Looking for a Come-Up

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Growing up in Chicago, going to thrift stores was common practice among my friends and I. We have always found a certain level of pride in responding to a clothing-related compliment with the information that said item cost less than CTA bus fare. We love the thrill of the hunt and the luck involved in potentially finding something fabulous. When faced with a free day with a friend and a question of how to kill the time, the answer is often hitting up our neighborhood Village Discount. One such summer afternoon found a friend and I combing the racks, and we struck gold. Literally. As in gold floral pants. I paused for a moment, drinking in their effulgence. They were bold, different, and unlike any pants I had ever owned before. The tag even said they were my size. It seemed like fate.

However, despite my instant attraction to their lustrous fabric, I hesitated. Would I really ever wear them? Would I be so bold? Were they actually ugly, and I was just too enraptured by their iridescent swirls to notice? How did I feel about wearing what looked like upholstery which would potentially give me the appearance of a shinier, sluttier von Trapp child? These pants clearly required further contemplation. But, at 3 bucks I deemed them intriguing enough to be worth the cost of froyo, so they were added to my cart.

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The lack of fitting rooms makes ascertaining the true fit of an item a bit difficult, but once I got home and was able to put them on without pants on underneath, I saw that my prediction of a perfect fit had miraculously come true. I was officially in love. They seemed to be well-constructed and the material seemed to be high quality. The tag said Etcetera, a brand I was not familiar with, so some Google investigation seemed in order. Turns out, my three-dollar beauties would probably retail for a good 150.

Those pants had essentially entered the list of items I would take with me if my house caught fire, but would I have paid 150 bucks for them? They weren’t exactly everyday wear, and my status as a college student makes impractical 150 dollar clothing purchases a little unrealistic.

And this is where we find the true beauty of the thrift store. Obviously no one wants a closet cluttered with heaps of old, crappy clothing you never wear, but you also want to have options. Taking risks in fashion is what keeps it fresh, and what keeps people excited about the industry.  However, not everyone can afford to take an expensive risk in clothing. A good thrift store certainly has some of the most curious assemblages of fabric ever crafted by a sewing machine, but there are also hidden gems. And sometimes things you aren’t quite sure which category it falls into. A 3 dollar price tag makes it a bit more feasible to take it home and play around with it, and see which side you decide it falls on.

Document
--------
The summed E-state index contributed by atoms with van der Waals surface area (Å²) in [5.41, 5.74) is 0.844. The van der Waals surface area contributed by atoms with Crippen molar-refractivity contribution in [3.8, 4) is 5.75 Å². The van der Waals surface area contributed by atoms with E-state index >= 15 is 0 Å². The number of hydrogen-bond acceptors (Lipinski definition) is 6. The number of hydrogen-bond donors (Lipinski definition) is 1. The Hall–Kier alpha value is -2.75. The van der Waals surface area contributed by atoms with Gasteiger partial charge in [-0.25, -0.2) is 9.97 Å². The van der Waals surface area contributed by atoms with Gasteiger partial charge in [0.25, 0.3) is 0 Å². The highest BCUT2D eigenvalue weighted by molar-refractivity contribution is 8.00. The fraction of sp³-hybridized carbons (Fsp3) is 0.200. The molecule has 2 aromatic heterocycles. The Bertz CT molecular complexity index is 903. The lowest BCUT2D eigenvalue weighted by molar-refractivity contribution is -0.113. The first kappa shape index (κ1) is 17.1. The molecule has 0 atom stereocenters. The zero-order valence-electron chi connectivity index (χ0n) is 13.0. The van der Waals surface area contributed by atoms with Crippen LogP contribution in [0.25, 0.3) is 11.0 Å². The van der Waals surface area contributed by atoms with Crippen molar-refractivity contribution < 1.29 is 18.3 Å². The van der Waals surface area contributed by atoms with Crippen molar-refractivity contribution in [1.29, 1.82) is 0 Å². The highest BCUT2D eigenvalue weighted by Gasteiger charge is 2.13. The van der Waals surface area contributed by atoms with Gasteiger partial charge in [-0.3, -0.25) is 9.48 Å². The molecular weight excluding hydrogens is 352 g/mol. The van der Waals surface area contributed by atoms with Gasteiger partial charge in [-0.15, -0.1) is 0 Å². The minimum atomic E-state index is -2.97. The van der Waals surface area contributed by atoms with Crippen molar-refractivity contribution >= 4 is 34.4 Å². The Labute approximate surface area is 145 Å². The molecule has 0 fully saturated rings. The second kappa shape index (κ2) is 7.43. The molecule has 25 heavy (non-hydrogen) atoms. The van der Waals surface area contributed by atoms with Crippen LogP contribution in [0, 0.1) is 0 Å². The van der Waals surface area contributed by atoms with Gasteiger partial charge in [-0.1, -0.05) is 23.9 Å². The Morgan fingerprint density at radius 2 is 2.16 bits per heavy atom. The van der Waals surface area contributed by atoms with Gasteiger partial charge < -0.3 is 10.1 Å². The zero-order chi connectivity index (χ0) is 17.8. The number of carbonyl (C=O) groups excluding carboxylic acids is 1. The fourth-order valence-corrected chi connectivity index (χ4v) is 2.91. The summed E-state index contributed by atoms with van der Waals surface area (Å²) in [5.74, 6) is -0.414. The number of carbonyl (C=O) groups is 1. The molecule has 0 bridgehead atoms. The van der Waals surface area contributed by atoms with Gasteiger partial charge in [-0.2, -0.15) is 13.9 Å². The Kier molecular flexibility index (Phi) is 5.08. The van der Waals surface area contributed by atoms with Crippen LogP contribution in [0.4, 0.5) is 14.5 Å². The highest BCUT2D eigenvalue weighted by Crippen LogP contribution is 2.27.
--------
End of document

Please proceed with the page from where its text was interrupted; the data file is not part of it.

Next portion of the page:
The ability to dress well shouldn’t just be reserved for those with wads of cash to drop on clothes. Believe you me, I have seen some hideous, and some extremely dull ensembles that cost as much as a car. Having money certainly doesn’t mean you have style and having style doesn’t mean you have cash to drop on clothes. Thrift stores help reconcile this disparity by granting those with lower credit limits access to some interesting and some quality pieces.

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Despite the obvious financial benefits, thrifting is not an admission of poverty. It can be a conscious choice. Thrift stores reduce the environmental impact of adding new items to ones wardrobe by recycling previously made goods. They also open up an array of clothing that you just can’t get in malls (for better or worse). Sure, it’s a mission to look at every skirt in the aisle hoping to find even one that you would consider wearing. But when you do find that one skirt, it’s not going to be one from Zara that everyone has and everyone thinks is so unique. You’ll find a garment imbibed with personality because it has a story beyond just your own. The work is often worth the reward. And just maybe, if you’re lucky, you could find some gold paisley pants of your own.

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PS-there’s a TED talk on this very notion. She goes to more extremes than do, and dresses in a way I never would, but she makes some interesting points. http://www.youtube.com/watch?v=SYwvyjIDk80

Top: Thrifted, Pants(!): Thrifted, Sandals: Cole Haan, Necklace: No idea

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